“We don’t like to tell people what to do,” Rosenbauer says, speaking of Orvis’ recent efforts to nudge customers away from fishing for trout in the summer and toward warm-water species like bass—or, failing that, to at least persuade them to seek out high-elevation streams and lakes where the trout are under less stress. “We try to educate them that, Hey, this warm-water stuff can be just as fun as trout fishing.”

The fact that the world’s most iconic fly-fishing brand, which built its image around trout for much of its 166-year history, is attempting such a shift highlights how climate change is poised to disrupt the business that surrounds the sport. And it’s big business: A 2018 analysis done for CPW found that fishing contributes $2.4 billion in economic output each year in Colorado and supports some 17,000 jobs in the state. No one is sure how climate change will affect those figures­­­—only that it will. We have to plan for the possibility that the latter part of July and a good chunk of August won’t be good fishing on rivers like the Roaring Fork and the Colorado in the future, Hutchinson says.

That’s already happening on a small scale. The owner of Silverthorne outfitter Cutthroat Anglers told the Denver Post this past August that he had to cancel 16 guided trips to comply with a voluntary CPW closure. On the Yampa River, the site of last summer’s only mandatory closure, Johnny Spillane, owner of Steamboat Fly Fisher, says shutdowns have hurt his shop’s retail sales but haven’t affected guided outings. “We’re really clear when we are booking trips that if the water reaches a certain temperature, we are shutting it off,” he says. “We combat that by just fishing half days and getting off of the water before it heats up.” There are also places nearby at higher elevations to take clients, he says.

Having to travel higher and farther to find ethical fishing is the most common prediction for what the future holds, but Hutchinson believes outfitters and guides also need to start booking trips into November as climate change shifts ideal conditions to later in the year. “It’s going to be a learning process,” he says, both for the industry and for its clients.

Others have grimmer outlooks. “I am sure we will see more restrictions on the times you can fish, where you can fish, and on the number of anglers,” Isaak says. “It could almost get into a situation where it comes down to a [lottery] system, like on the most popular whitewater rafting rivers, to regulate the quality of the experience.”

Isaak has another prediction, as well: Tailwaters, the sections of rivers directly downstream of dams, will become evermore coveted and crowded fishing spots. If a reservoir is deep enough, the cold water released by its dam can mitigate the effects of climate change for dozens of miles downstream. Nonprofit organizations such as the Nature Conservancy already help fund strategic water releases, and CPW has agreements with partner agencies and municipalities that have water rights to do that, too. Because those agreements are voluntary, however, rights holders will not be legally obligated to continue them as water becomes scarcer in the future.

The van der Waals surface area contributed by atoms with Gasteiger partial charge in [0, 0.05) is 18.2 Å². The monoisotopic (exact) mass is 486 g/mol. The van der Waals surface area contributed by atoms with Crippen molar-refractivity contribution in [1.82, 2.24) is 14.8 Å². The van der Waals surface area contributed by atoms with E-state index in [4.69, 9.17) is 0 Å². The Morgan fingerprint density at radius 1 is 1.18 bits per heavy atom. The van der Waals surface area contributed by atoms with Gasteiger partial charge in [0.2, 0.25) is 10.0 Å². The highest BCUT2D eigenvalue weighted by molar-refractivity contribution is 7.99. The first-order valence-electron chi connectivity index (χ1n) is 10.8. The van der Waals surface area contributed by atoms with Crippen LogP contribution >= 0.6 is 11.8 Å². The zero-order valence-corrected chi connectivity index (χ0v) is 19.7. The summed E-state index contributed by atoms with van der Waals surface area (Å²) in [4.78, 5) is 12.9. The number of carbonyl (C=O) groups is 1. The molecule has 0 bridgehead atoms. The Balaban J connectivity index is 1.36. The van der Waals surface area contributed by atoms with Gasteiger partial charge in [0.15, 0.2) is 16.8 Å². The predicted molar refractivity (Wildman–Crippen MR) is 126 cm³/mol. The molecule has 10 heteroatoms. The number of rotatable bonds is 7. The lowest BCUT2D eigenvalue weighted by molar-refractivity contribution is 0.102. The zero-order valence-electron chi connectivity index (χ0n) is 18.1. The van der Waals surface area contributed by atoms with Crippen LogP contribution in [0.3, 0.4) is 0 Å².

“CPW is trying really hard to work with those entities,” says Josh Nehring, an assistant aquatic section manager at the department. “There are certainly areas in Colorado where agencies or people that hold water rights can completely dry up a stream.” That’s part of what happened on the Dolores this past summer: The river irrigates thousands of acres, and after two decades of drought, there wasn’t enough water for both fish and farmers.

Coloradans are working to protect their favorite fish—so that they can hook them—in other ways. Nonprofits such as the Yampa Valley Sustainability Council are planting shade trees along important waterways; the Colorado Water Conservation Board has water rights or agreements on parts of 45 rivers and streams to ensure they don’t run dry; and CPW’s Wetland Wildlife Conservation Program has funded the restoration or protection of riparian zones along hundreds of miles of public and private riverbank since 1997. But with over 58,000 river miles in the state, some 12,000 miles of which are home to trout, closures will remain one of the main tools for protecting the state’s cold-water fisheries. Hutchinson believes voluntary closures are smart, and the Guide Alliance even works with CPW to get the word out when they’re announced. But he thinks there have been times when people have been confused by the agency’s decisions, and some anglers say the agency isn’t being proactive enough to keep up with changing water conditions.

It’s not just nonprofits and the government that need to step up; the public has to take the initiative, too, Rosenbauer says. On popular rivers, a single trout can theoretically be caught five or six times a week, he says, and the stress each fight causes can last a couple of days. So, in the future, anglers may have to limit how many trout they catch and release each day, not just how many they keep. “Be happy with three fish on a hot day,” he says. “It’s either going to be that or someone is going to have to start regulating fishing pressure, and no one wants that.”

By at least one metric, Colorado anglers seem up to the challenge. Although fishing closures have slowed the retail side of Spillane’s Steamboat Fly Fisher, one item has seen its sales increase: thermometers. For the past few years, customers have been buying them at around quadruple the rate they had previously to test water temperatures. This means many Coloradans are considering the life of a trout before they even get to hold one in their hands.

(Read more: How Denver Anglers Got Hooked on Carp)

This article was originally published in 5280 May 2022.
Nicholas Hunt
Nicholas Hunt
Nicholas writes and edits the Compass, Adventure, and Culture sections of 5280 and writes for